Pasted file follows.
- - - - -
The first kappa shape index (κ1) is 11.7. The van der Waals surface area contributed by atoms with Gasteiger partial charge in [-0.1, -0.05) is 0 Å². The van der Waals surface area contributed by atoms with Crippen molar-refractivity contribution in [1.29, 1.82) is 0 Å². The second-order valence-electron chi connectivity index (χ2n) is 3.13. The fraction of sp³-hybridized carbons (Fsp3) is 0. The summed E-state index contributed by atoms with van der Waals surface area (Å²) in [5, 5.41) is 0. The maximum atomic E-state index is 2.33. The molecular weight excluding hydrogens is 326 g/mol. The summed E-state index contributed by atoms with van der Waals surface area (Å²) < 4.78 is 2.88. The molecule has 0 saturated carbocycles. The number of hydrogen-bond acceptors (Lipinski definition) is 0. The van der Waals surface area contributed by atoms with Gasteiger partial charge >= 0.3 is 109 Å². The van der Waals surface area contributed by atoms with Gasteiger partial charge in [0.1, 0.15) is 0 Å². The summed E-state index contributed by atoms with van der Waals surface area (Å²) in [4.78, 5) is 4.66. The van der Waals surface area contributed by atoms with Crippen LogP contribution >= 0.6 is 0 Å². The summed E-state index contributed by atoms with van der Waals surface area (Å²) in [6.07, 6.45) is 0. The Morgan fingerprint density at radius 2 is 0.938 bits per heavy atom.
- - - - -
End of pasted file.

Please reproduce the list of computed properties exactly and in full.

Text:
The first kappa shape index (κ1) is 11.7. The van der Waals surface area contributed by atoms with Gasteiger partial charge in [-0.1, -0.05) is 0 Å². The van der Waals surface area contributed by atoms with Crippen molar-refractivity contribution in [1.29, 1.82) is 0 Å². The second-order valence-electron chi connectivity index (χ2n) is 3.13. The fraction of sp³-hybridized carbons (Fsp3) is 0. The summed E-state index contributed by atoms with van der Waals surface area (Å²) in [5, 5.41) is 0. The maximum atomic E-state index is 2.33. The molecular weight excluding hydrogens is 326 g/mol. The summed E-state index contributed by atoms with van der Waals surface area (Å²) < 4.78 is 2.88. The molecule has 0 saturated carbocycles. The number of hydrogen-bond acceptors (Lipinski definition) is 0. The van der Waals surface area contributed by atoms with Gasteiger partial charge >= 0.3 is 109 Å². The van der Waals surface area contributed by atoms with Gasteiger partial charge in [0.1, 0.15) is 0 Å². The summed E-state index contributed by atoms with van der Waals surface area (Å²) in [4.78, 5) is 4.66. The van der Waals surface area contributed by atoms with Crippen LogP contribution >= 0.6 is 0 Å². The summed E-state index contributed by atoms with van der Waals surface area (Å²) in [6.07, 6.45) is 0. The Morgan fingerprint density at radius 2 is 0.938 bits per heavy atom.